In addition, aloe vera supplements are thought to soothe the burning sensation associated with Interstitial Cystitis and lower the frequent urge to urinate. For external use, aloe vera gel can be mixed with warm water to provide a cleansing wash of the intimate areas. 

Heat & Cold Therapy

Depending on the type of flare-up, the application of heat and cold therapy can prove helpful in reducing the pain and inflammation linked to Interstitial Cystitis.

Bladder wall flare-ups, generally characterized by a feeling of razor blades scraping the bladder, react well to applying heat pads or hot water bottles to the pelvic area.

The same can be said for muscle flare-ups, which is when the bladder muscles spasm and cause an aching feeling in the bladder, as well as tight spasms in the pelvic floor.

A pelvic floor flare-up – generally the result of sexual intercourse, sitting for a long time, horseback riding, or riding a bike - can be soothed by placing a frozen water bottle wrapped in a protective layer to the urethra. The cold pack numbs the area and reduces inflammation.   

Stress & Relaxation

Stress, which seems to have become part of modern life, has an inflammatory reaction in the body, which is not good news for IC sufferers.

However, reducing stress levels will ultimately relieve inflammation of the bladder and pelvic muscles. Meditation, guided relaxation, or low-impact exercises like yoga not only help to reduce stress levels in the mind but allow the physical body to relax too.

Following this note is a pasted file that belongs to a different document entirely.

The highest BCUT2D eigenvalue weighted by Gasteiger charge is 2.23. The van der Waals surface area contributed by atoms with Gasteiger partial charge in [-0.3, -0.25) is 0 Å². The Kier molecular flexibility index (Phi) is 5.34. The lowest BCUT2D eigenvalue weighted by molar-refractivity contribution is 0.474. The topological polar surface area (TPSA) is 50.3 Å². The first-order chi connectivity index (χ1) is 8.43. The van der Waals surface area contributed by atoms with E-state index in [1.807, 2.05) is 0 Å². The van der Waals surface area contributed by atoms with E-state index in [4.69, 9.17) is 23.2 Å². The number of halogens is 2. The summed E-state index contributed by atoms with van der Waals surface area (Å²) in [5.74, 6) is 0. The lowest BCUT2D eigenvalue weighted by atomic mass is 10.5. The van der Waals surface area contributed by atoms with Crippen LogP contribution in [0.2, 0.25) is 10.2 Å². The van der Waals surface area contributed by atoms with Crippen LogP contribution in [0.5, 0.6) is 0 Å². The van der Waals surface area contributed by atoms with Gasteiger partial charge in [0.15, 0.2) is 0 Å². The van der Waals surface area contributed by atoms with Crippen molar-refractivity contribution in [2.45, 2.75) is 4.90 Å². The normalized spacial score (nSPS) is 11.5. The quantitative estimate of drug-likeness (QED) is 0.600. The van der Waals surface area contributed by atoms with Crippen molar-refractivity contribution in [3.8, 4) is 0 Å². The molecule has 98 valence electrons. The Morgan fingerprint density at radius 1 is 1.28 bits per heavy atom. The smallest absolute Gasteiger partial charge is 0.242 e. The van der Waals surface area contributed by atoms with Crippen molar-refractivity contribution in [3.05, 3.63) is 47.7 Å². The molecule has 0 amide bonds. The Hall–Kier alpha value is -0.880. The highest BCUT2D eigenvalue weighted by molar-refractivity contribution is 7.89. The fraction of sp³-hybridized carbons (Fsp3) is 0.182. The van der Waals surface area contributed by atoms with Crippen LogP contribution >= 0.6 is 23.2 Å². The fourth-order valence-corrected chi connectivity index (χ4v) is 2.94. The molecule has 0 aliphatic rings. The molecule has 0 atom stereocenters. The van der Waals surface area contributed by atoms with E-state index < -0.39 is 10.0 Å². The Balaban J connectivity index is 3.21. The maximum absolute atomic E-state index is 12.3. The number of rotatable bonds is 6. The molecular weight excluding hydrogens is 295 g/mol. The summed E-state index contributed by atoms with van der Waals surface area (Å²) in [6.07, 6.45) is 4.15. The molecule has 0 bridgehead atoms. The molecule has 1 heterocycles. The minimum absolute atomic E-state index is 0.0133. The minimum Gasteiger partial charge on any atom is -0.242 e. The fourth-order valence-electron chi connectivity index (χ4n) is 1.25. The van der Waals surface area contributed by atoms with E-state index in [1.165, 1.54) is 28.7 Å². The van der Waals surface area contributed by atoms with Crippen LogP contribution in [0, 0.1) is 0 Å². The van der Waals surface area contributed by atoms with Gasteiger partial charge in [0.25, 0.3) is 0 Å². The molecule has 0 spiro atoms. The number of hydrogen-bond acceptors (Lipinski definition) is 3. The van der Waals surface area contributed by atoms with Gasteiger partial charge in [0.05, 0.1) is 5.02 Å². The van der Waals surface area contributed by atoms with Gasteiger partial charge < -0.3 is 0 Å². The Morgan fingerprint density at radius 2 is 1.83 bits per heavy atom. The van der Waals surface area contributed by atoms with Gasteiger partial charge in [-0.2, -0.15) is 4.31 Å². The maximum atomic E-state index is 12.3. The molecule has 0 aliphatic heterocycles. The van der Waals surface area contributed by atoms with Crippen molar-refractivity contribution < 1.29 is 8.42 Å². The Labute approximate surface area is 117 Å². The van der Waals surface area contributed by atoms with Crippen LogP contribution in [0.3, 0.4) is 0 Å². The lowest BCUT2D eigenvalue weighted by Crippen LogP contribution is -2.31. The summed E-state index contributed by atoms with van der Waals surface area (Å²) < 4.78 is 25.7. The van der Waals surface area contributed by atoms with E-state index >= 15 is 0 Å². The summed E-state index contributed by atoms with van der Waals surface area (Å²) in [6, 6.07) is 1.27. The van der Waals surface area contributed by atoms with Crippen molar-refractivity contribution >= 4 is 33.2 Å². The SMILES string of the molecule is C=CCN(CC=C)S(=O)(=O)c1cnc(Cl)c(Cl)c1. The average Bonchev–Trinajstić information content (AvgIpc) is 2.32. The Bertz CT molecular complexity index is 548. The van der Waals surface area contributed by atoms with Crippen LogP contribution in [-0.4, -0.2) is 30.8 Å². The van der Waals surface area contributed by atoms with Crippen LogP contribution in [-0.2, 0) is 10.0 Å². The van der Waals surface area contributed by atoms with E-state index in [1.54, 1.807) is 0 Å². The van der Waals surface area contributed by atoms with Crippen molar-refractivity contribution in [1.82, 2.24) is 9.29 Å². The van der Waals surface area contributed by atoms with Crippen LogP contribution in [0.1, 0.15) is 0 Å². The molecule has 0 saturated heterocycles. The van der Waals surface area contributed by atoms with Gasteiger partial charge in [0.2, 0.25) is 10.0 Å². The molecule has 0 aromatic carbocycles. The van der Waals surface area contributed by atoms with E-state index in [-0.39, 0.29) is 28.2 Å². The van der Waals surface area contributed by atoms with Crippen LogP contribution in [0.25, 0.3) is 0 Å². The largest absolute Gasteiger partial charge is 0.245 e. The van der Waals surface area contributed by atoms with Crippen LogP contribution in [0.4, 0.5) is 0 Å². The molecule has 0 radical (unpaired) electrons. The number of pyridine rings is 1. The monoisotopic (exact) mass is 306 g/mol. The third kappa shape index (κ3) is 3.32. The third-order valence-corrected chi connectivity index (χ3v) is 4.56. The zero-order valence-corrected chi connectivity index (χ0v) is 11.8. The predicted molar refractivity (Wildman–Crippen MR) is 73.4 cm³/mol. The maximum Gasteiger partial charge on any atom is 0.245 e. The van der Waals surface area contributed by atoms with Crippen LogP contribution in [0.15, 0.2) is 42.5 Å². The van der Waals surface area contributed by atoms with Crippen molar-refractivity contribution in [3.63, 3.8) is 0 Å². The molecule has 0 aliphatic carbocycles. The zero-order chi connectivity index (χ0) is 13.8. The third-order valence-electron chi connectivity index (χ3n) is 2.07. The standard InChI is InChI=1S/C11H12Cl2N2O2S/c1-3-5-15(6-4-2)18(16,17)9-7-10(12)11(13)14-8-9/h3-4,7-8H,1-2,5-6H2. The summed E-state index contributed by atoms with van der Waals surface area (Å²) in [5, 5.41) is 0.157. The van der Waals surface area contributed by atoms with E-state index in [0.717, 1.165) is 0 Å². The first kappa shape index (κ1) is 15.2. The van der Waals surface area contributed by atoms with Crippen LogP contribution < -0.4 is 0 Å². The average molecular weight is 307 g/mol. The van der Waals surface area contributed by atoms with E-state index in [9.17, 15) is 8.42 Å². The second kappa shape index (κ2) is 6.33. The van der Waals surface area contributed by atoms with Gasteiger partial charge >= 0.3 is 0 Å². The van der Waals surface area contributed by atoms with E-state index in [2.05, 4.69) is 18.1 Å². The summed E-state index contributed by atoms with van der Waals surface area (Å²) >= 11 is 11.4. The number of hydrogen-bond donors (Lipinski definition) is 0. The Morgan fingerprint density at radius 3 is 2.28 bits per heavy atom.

For example, laying on the floor with the lower legs up on a chair for 10-15 minutes a day reduces inflammation in the pelvic muscles while simultaneously relaxing the mind and its expectation of pain.

In addition, IC sufferers who have previously had their pain downplayed, due to a misdiagnosis or misunderstanding of the condition, can experience higher stress levels. Joining a support group for IC patients, or meeting with a therapist can help verify symptoms as real, thereby releasing any doubt-related stress.

Conclusion

New studies examining the use of natural remedies for Interstitial Cystitis are ongoing, however, preliminary findings are positive and proving very beneficial in managing symptoms. It is also important to note that everyone is different and a natural remedy that works for one might not work for others.

References

American Urological Association – Diagnosis & Treatment Interstitial Cystitis/Bladder Pain Syndrome - https://www.auanet.org/guidelines/guidelines/interstitial-cystitis-(ic/bps)-guideline

Urology Care Foundation – Effect of Diet on Interstitial Cystitis - https://www.urologyhealth.org/healthy-living/urologyhealth-extra/magazine-archives/summer-2016/effect-of-diet-on-interstitial-cystitis

National Center For Biotechnology Information – An Update on Treatment Options for Interstitial Cystitis - https://www.ncbi.nlm.nih.gov/pmc/articles/PMC7258371/

National Center For Biotechnology – Current Best Practice Management of Interstitial Cystitis/Bladder Pain Syndrome - https://www.ncbi.nlm.nih.gov/pmc/articles/PMC6048622/